ISSN 00124966, Doklady Biological Sciences, 2014, Vol. 456, pp. 173–176. © Pleiades Publishing, Ltd., 2014. Original Russian Text © O.V. Menyailo, A.I. Matvienko, M.I. Makarov, C.H. Cheng, 2014, published in Doklady Akademii Nauk, 2014, Vol. 456, No. 1, pp. 117–120.
Positive Response of Carbon Mineralization to Nitrogen Addition in Forest Soils of Siberia O. V. Menyailoa, A. I. Matvienkoa, M. I. Makarovb, C.H. Chengc Presented by Academician E.A. Vaganov November 25, 2013 Received December 9, 2013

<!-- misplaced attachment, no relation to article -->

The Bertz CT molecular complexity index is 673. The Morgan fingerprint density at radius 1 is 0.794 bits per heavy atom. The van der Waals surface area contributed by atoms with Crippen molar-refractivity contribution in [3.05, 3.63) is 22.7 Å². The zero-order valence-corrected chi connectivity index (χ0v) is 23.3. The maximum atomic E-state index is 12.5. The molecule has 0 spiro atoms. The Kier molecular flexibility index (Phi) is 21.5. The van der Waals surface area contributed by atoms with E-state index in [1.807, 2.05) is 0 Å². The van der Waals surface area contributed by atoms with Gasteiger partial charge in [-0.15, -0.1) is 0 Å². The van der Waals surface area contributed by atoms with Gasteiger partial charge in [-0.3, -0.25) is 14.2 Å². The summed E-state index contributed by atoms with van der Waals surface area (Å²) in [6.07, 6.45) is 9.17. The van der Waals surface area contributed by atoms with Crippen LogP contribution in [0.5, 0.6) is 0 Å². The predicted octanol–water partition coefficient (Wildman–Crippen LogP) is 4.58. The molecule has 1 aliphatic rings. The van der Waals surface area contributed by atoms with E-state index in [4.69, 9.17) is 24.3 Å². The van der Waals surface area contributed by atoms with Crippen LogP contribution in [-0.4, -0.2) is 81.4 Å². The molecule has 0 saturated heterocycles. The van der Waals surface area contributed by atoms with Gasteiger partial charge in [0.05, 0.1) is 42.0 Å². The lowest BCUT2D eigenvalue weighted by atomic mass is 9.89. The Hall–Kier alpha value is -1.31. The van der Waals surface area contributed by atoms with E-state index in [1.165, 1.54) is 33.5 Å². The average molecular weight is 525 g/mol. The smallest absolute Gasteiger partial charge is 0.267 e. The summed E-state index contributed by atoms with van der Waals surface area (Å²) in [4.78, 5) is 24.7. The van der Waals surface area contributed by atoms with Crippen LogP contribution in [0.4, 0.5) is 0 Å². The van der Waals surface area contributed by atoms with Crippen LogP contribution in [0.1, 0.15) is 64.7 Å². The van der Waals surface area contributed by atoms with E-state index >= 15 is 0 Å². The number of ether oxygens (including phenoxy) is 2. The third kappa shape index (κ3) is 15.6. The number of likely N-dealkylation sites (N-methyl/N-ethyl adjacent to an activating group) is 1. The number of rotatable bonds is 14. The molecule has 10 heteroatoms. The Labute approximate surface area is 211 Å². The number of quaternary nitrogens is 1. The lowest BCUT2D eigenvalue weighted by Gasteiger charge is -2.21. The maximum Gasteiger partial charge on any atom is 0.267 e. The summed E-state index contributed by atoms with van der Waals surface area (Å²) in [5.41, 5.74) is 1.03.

Human activities and production of nitrogen fertil izers have altered the global nitrogen cycle to a greater extent than the carbon cycle [1, 2]. At the same time, nitrogen inputs into various ecosystems, in the form of either fertilizers or atmospheric depositions, lead to substantial changes not only in nitrogen, but also in carbon cycles [2, 3]. Nitrogen input into an ecosystem usually enhances its biological productivity and often results in increased carbon accumulation in plants. As estimated for temperate and boreal forests, addition of 1 kg of nitrogen leads to accumulation of extra 25 kg of carbon in plant biomass . The fate of the main biosphere carbon reservoir, the soil carbon, is less understood. Addition of nitrogen may lead to either accumulation  or loss of soil car bon . The published data suggest that in most cases, with increasing nitrogen input, carbon accumulation in soil predominates because of the inhibition of the activity of soil heterotrophic microorganisms . However, most published reports are based on the experiments conducted in Central Europe, United States , and, recently, in China , i.e., in highly industrialized countries with a high level of atmo spheric N depositions. At low and average inputs of nitrogen into an ecosystem, the response of carbon transformation processes is assumed to be fundamen tally different . In Siberia, where the atmospheric nitrogen depositions are among the lowest in the world (0.25–1 (kg ha–1 year–1)) , there is no data on the influence of elevated nitrogen depositions on mineral ization of soil carbon. The goal of this study was to assess the influence of nitrogen additions on carbon mineralization activity in soils beneath different tree species and adjacent a